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Member Highlight
April 20, 2023

Member Spotlight: Robert Zurer

About the Author
Danielle Hanlon

Danielle Hanlon is the Communications and Social Media Manager at InLiquid. With a background in content creation, Danielle has a love for storytelling in all forms and a passion for learning more about the people and world around her.
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Robert Zurer is an InLiquid Member whose works are colorful and passionate, revolving around themes of spirituality and the “unknown”. This month we wanted to get to know him more and understand a bit more about his practice and what he’s currently working on. Scroll down to see a selection of his works and read our interview with him.

InLiquid: What made you first get into painting? How have you developed your skills over the years?

RZ: I started drawing as a child. It was a natural instinct. My skills developed by simply doing work and paying attention. I have had no formal training in art although I did attend private weekly group classes with the painter Wade Schuman at his studio from around 1999 - 2006. More recently, since 2017, I have been attending sessions of the NYC Crit Club and have participated in other private group crits. This kind of community involvement has moved my work forward more than anything else. I am writing this from the Vermont Studio Center where I was just accepted as a resident. It is amazing here.

InLiquid: You’ve mentioned priorly that you often don't have a plan in place when you start a new piece of work. Can you describe what your process for creating new work looks like?

RZ: I start by making random marks or by putting down an irregular ground and sit across from the canvas or panel and wait until I see something that needs to be added or removed or changed. Once I act,  the painting becomes a new painting. It is a conversation, a call and response.

Sometimes when the conversation ebbs and nothing is going on, I might squint or rotate the painting, or look at it in a mirror. Sometimes a passage that I love at the end of a session becomes beside the point in the next session and has to be wiped out. Sometimes a favorite passage has to be sacrificed for the integrity of the whole. Sometimes you have to 'kill your darlings'.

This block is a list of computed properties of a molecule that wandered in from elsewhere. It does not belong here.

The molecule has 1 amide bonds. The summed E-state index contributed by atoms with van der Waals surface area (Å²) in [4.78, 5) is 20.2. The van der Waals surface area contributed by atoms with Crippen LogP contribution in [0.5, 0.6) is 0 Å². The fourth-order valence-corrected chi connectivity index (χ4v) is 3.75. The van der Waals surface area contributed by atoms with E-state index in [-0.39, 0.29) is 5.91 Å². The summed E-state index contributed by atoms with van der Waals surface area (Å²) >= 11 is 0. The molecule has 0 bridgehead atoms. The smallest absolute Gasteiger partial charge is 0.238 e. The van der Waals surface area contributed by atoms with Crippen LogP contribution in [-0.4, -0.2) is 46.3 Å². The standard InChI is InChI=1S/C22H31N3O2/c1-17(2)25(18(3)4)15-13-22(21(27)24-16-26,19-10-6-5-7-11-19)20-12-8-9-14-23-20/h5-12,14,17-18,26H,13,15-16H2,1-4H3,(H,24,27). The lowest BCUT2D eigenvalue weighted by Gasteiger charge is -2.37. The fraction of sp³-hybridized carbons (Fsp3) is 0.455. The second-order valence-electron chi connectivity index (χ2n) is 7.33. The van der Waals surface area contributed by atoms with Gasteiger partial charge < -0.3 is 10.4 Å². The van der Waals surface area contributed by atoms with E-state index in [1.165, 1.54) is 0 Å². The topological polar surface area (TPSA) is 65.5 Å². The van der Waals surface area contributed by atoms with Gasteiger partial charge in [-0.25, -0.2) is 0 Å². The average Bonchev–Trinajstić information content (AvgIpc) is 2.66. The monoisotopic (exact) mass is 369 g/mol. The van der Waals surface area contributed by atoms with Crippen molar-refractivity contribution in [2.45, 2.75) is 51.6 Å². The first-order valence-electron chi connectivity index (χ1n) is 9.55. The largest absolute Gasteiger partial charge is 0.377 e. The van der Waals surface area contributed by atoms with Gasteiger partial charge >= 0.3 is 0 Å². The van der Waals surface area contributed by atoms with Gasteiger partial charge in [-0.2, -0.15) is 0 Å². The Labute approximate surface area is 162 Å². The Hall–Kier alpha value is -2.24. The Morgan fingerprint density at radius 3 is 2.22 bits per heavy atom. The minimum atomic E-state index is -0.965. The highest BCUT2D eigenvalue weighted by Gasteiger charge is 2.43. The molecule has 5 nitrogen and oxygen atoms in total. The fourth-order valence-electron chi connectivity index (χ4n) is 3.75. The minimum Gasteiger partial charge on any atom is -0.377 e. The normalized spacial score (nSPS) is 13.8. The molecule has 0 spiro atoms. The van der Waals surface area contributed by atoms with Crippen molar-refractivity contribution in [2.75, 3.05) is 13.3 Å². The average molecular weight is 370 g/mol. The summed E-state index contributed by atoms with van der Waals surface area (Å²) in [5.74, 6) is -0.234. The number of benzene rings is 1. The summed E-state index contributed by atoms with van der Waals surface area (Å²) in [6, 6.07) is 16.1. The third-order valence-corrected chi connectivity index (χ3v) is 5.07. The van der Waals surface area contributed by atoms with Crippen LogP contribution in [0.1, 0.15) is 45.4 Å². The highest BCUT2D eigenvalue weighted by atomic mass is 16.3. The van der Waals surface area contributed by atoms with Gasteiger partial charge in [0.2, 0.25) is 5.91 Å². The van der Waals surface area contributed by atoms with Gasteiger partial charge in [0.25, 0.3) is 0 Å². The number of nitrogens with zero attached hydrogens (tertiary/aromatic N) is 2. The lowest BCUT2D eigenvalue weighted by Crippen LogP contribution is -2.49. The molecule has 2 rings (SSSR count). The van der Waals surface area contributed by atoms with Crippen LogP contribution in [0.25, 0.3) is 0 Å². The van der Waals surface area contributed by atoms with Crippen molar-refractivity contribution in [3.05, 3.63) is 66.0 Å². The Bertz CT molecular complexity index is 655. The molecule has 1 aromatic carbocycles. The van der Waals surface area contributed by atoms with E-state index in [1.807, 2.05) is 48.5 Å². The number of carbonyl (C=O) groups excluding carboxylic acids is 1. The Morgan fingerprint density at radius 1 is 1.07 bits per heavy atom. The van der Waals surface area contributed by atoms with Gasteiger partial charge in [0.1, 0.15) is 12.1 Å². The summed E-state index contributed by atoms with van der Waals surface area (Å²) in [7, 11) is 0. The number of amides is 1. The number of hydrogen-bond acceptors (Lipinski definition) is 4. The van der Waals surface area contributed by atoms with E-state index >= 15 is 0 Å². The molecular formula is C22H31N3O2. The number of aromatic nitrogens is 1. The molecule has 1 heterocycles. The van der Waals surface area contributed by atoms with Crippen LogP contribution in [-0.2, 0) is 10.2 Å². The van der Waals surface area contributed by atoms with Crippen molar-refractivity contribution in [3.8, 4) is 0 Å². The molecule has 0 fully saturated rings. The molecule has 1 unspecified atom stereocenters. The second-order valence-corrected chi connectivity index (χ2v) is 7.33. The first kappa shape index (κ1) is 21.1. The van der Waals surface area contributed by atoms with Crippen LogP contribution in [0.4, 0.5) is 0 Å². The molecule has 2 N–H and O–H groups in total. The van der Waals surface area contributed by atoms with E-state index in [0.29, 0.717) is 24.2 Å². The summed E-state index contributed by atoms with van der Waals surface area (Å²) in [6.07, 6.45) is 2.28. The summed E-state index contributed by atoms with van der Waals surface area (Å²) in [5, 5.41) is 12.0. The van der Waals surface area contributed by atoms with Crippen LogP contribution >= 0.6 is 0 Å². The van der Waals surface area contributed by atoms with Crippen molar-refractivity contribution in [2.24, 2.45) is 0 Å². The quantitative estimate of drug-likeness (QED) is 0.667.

The painting lets me know what it needs. To quote Louise Bourgeoise: "After a work is finished you say,  Ah my God, this is what I meant."

InLiquid: Are there any connections between the pieces you've included in this collection?

RZ: I suppose they all explore our common human condition - what is unique to being a human on this Earth. Many of them are about a search, about making the unknown known.

InLiquid: Your work seems to revolve heavily around the psychological, the spiritual, and the mystery of human consciousness. What drives you to take on themes such as these? What are the challenges you face?

RZ: When I said above that I have a dialog with the painting, that the painting tells me the next step, what does that really mean? I have come to believe that it is really a dialog with something larger than I am. It is my desire for growth that drives me to explore these waters. I feel that what comes through is an answer to a silent question that I ask and the question keeps changing.

The main challenge is to be able to distinguish my own habitual moves and mechanical patterns from something that comes as if from outside - something that really takes me by surprise, something new.

InLiquid: Oil seems to be your preferred medium. What draws you to using oil paints?

RZ:  They slide and mix and stay wet. They shine. They are sexy. I can remove paint between sessions. They are ancient. They are not plastic. I love the smell. Some colors are magic - green earth, sepia, transparent orange, indian yellow, alizarin crimson and the cadmiums. Somehow the same pigment in a acrylic paint doesn’t feel as deep for me.

InLiquid: Who are your biggest artistic influences?

RZ: Gorky, Dove, Bacon, Neel, Lassnig, Burchfield, Avery, Millet, Soutine, Grosz, Dix, Kollwitz, Rothenberg, Kandinsky, Carrington, Pelton, Bosch, Ryder to mention a few, but there are hundreds of artists working today with whom I have contact either in person or through Instagram that have really opened my eyes.

InLiquid: Are you working on any new works or specific projects at the moment?

RZ: I am always working on new work. I usually have around five in progress at any one time. Since the work doesn’t start with an idea or something specific that I want to explore, I don’t work in series. It has been one long project since the beginning.

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